Once you kick the habit eating manufactured rubbish, there's no going back - you don't feel like it any more. You'll notice that the inevitable energy dip that comes after sweet or high carb food will disappear, thus breaking the viscious circle.

...because you're worth it!


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Wendy Cummings  Identity Verified
United Kingdom
Local time: 23:09
Member (2006)
Spanish to English
+ ...
TOPIC STARTER
healthy vs junky May 4, 2010

Ah but therein lies the problem - a healthy snack just isn't the same as a sugary snack and I rarely buy mass-produced food, rather its home-baked cakes and biscuits that get left over from when I have visitors!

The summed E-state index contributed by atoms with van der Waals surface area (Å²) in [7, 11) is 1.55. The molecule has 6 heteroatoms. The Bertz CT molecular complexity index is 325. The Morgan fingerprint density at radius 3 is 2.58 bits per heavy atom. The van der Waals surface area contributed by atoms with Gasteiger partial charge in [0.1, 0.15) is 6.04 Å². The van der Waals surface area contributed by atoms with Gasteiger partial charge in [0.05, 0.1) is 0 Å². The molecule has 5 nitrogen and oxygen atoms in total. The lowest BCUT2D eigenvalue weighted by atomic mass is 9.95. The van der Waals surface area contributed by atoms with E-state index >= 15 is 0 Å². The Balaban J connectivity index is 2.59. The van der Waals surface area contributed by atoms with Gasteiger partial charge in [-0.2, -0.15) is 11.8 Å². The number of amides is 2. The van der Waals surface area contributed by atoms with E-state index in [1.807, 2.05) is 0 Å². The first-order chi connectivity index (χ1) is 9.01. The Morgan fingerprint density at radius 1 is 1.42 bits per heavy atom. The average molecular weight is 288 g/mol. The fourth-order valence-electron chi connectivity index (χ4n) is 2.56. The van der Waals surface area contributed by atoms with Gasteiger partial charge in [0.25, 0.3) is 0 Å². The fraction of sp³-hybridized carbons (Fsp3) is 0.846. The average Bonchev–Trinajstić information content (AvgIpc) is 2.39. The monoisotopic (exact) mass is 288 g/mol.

I was born with an overpowering sweet tooth, and I've been craving the sugary stuff ever since!


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Jennifer Barnett  Identity Verified
France
Local time: 00:09
Dutch to English
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perhaps you have sugar cravings? May 5, 2010

Aha! Sugar is said to be addictive in any case but perhaps you have sugar/refined carbohydrate cravings which may result from a population explosion of Candida Albans (type of yeast - they're always in the gut). The wee beasties need sugar as food like yeast in bread does. When there's lot's of sugar in the system, there'll be lots of them feeding off it and they keep you on the sugar/carbs to keep up supplies. Next step could be a urinary infection! Those beasties also love acidity.